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By Dara Stockton
  • Cornell AgriTech
  • School of Integrative Plant Science
  • Department of Entomology
  • Food
  • Plants
  • Animals
  • Entomology
  • Environment

Dara Stockton—a postdoctoral associate working in the lab of Greg Loeb, professor of entomology—researches spotted-wing drosophila (SWD), an invasive vinegar fly that reproduces in berries and other small fruit. Stockton’s research is helping identify pest management techniques to boost yields and profits for New York berry growers. Here, she reflects on how the pandemic has shaped her research.

What motivated you to start doing research in this area?

I have a long-term interest in how invasive species establish in environments, using the resources available to them to survive and reproduce. In New York, the ability of SWD to adapt to harsh conditions is really remarkable and it is precisely this ability to respond to novel environments opportunistically that we think enables SWD and other invasive pests to be successful. Studying invasive pests in other areas of the country, this is a common thread in all of my research and keeps me excited about each new project that comes along. I think the SWD’s biology and propensity for changes in genetic expression due to changes in the environmentis incredible. I may be one of the few folks in agricultural research that gets excited about new invasive species.

What do you think is fun, unusual or ambitious about your current project? 

I was recently awarded a USDA Agriculture and Food Research Initiative fellowship to use gut contents analysis to study other potential dietary resources in the landscape including fungi and bird manure. If we are successful, this will be the first time we will have a good glimpse into the movement and dietary habits of these flies in the field at times of the year when they are most vulnerable; this is critical for interrupting overwintering populations. Unfortunately, that means that we have to sort through some gnarly “diets.” For instance, we now know that goose manure is acceptable diet for these flies, meaning that it goes on the list of diets to screen for. It’s a dirty job, but someone has to do it.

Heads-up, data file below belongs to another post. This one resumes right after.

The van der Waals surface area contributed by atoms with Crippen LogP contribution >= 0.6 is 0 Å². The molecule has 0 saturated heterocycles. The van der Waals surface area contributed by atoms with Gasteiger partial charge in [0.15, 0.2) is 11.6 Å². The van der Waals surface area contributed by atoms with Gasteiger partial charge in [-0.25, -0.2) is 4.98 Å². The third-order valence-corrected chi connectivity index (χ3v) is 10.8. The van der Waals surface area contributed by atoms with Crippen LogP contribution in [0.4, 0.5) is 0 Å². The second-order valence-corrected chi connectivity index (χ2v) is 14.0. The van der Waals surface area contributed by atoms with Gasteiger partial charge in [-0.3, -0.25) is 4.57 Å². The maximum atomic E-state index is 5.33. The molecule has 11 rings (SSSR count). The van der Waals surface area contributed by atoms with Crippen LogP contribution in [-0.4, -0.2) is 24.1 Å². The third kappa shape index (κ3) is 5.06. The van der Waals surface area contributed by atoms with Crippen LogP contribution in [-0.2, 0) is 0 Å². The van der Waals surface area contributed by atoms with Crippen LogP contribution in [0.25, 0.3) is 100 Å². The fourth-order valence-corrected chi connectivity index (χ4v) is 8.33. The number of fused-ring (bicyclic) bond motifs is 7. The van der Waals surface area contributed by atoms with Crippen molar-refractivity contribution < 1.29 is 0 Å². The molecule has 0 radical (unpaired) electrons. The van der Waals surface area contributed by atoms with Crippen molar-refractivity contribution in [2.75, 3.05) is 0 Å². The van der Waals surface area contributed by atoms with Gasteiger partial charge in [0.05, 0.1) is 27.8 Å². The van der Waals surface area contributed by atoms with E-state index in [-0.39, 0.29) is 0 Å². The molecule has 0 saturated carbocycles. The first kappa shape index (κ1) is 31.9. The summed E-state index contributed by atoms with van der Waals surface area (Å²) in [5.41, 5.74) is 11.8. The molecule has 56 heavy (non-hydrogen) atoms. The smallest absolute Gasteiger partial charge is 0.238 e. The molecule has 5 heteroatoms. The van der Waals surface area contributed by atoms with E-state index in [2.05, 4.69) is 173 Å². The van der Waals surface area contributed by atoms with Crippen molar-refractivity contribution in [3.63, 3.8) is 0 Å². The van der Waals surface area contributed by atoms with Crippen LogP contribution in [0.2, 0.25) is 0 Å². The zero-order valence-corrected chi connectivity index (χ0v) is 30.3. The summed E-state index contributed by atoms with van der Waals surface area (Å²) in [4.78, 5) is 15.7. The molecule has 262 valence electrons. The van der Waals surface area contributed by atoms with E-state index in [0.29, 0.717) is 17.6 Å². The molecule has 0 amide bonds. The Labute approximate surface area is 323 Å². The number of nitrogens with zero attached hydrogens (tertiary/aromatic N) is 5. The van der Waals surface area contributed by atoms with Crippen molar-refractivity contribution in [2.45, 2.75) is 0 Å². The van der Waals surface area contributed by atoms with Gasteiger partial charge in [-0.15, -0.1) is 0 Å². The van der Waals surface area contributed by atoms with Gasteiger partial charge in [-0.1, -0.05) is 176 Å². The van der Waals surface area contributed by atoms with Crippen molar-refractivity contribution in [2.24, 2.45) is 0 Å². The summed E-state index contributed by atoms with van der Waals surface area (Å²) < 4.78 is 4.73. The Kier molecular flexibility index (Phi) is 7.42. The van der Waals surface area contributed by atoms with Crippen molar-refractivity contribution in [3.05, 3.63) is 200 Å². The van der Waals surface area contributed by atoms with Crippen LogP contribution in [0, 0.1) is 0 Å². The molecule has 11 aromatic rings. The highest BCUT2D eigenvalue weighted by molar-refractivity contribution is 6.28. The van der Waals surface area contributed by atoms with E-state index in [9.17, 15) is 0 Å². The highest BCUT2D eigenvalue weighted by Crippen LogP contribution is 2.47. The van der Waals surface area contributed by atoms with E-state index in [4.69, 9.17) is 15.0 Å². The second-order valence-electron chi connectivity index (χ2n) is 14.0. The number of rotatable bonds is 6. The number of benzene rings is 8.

Pre-pandemic, what did a typical day in the lab look like for you?

A typical day was broken up into at least three parts: writing, snacks and experiments. I would try to get in two-to-four hours of writing in the morning when my brain was revved up and fully caffeinated. Then, I would participate in a meeting or two before heading off for lunch. Pre-pandemic I would try to gather colleagues to head to Wegmans or Char Burrito in Geneva, NY to grab food. In the afternoon I would run assays, check existing samples or plan new experiments.

One of the things I love most about research is the diversity of people you get to interact with in a single day ranging from growers, to other scientists, students and staff. I miss the people I work with from staff and students, to fellow postdocs and all the different faculty members I would interact with on a daily basis. We like to think of research as a solo sport—imagining the lone introvert with a pipette—but in reality it takes a team to make research happen.

How has your lab adapted during the pandemic?

So much has changed in the last few months. In some ways it has been good. Like many people, I set up a remote work station at my dining room table and settled in to the new normal.  I’ve had more time to write and get projects wrapped up that otherwise would have taken much longer to publish.

As a team, the Loeb Lab has learned to adapt to life on Zoom. As exhausting as Zoom can be after hours of meetings, I feel very fortunate that this technology even exists. I can’t imagine if this pandemic occurred 10 years ago. It would have made things that much harder. At least our technology has allowed us to remain in touch and keep up with lab meetings, etc.

In the past month, we have started to get back into the lab, although much more slowly to due to social distancing limitations. We can’t have five-to-six people in the lab checking samples at the same time or piling into a work vehicle to head out the farm together. Now we all ride in separate cars and work alone most of the time.

If you could warn your February 2020 self that this pandemic was coming, what would you tell yourself to better prepare?

I’m not sure there was anything I could have done to prepare. I think as a scientist you learn to roll with the punches, so to speak. You get good at shifting gears quickly as data reveal things, or the field season throws curve balls. I try to focus on what I can do any given moment and do that thing. With this pandemic, that has meant getting writing done and planning what research I could do to the best of my ability.

Header image: Dara Stockton, postdoctoral associate, brings in spotted winged drosophila traps from a Cornell AgriTech field. Photo provided.

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